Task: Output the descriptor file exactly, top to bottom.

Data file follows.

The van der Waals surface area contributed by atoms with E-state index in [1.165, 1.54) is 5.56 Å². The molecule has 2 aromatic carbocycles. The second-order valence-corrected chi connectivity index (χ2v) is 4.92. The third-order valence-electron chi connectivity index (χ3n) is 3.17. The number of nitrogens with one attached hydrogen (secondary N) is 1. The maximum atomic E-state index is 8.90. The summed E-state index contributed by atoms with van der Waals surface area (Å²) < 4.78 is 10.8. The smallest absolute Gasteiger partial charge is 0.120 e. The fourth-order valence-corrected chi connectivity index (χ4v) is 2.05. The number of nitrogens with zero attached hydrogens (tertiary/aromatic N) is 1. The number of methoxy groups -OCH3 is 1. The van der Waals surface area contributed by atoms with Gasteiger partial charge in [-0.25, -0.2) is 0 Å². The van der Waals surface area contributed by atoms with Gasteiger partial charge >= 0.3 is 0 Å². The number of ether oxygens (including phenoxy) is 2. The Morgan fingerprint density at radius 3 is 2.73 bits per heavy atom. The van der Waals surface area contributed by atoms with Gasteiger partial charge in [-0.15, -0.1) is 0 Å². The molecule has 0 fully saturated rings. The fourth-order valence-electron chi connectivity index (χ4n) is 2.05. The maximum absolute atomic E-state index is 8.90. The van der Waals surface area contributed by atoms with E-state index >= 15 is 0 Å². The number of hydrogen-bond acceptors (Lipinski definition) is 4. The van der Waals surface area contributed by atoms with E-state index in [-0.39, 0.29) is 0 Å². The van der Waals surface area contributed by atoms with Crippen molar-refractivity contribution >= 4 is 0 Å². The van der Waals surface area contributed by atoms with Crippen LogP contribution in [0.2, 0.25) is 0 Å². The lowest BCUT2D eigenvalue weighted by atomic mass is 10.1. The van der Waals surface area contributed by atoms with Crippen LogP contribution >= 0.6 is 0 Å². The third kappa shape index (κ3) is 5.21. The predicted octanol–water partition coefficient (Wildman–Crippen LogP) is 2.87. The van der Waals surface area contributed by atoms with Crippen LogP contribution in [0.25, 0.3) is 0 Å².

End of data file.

The van der Waals surface area contributed by atoms with E-state index in [1.165, 1.54) is 5.56 Å². The molecule has 2 aromatic carbocycles. The second-order valence-corrected chi connectivity index (χ2v) is 4.92. The third-order valence-electron chi connectivity index (χ3n) is 3.17. The number of nitrogens with one attached hydrogen (secondary N) is 1. The maximum atomic E-state index is 8.90. The summed E-state index contributed by atoms with van der Waals surface area (Å²) < 4.78 is 10.8. The smallest absolute Gasteiger partial charge is 0.120 e. The fourth-order valence-corrected chi connectivity index (χ4v) is 2.05. The number of nitrogens with zero attached hydrogens (tertiary/aromatic N) is 1. The number of methoxy groups -OCH3 is 1. The van der Waals surface area contributed by atoms with Gasteiger partial charge in [-0.25, -0.2) is 0 Å². The van der Waals surface area contributed by atoms with Gasteiger partial charge >= 0.3 is 0 Å². The number of ether oxygens (including phenoxy) is 2. The Morgan fingerprint density at radius 3 is 2.73 bits per heavy atom. The van der Waals surface area contributed by atoms with Gasteiger partial charge in [-0.15, -0.1) is 0 Å². The molecule has 0 fully saturated rings. The fourth-order valence-electron chi connectivity index (χ4n) is 2.05. The maximum absolute atomic E-state index is 8.90. The van der Waals surface area contributed by atoms with E-state index >= 15 is 0 Å². The number of hydrogen-bond acceptors (Lipinski definition) is 4. The van der Waals surface area contributed by atoms with E-state index in [-0.39, 0.29) is 0 Å². The van der Waals surface area contributed by atoms with Crippen molar-refractivity contribution >= 4 is 0 Å². The van der Waals surface area contributed by atoms with Crippen LogP contribution in [0.2, 0.25) is 0 Å². The lowest BCUT2D eigenvalue weighted by atomic mass is 10.1. The van der Waals surface area contributed by atoms with Crippen LogP contribution >= 0.6 is 0 Å². The third kappa shape index (κ3) is 5.21. The predicted octanol–water partition coefficient (Wildman–Crippen LogP) is 2.87. The van der Waals surface area contributed by atoms with Crippen LogP contribution in [0.25, 0.3) is 0 Å².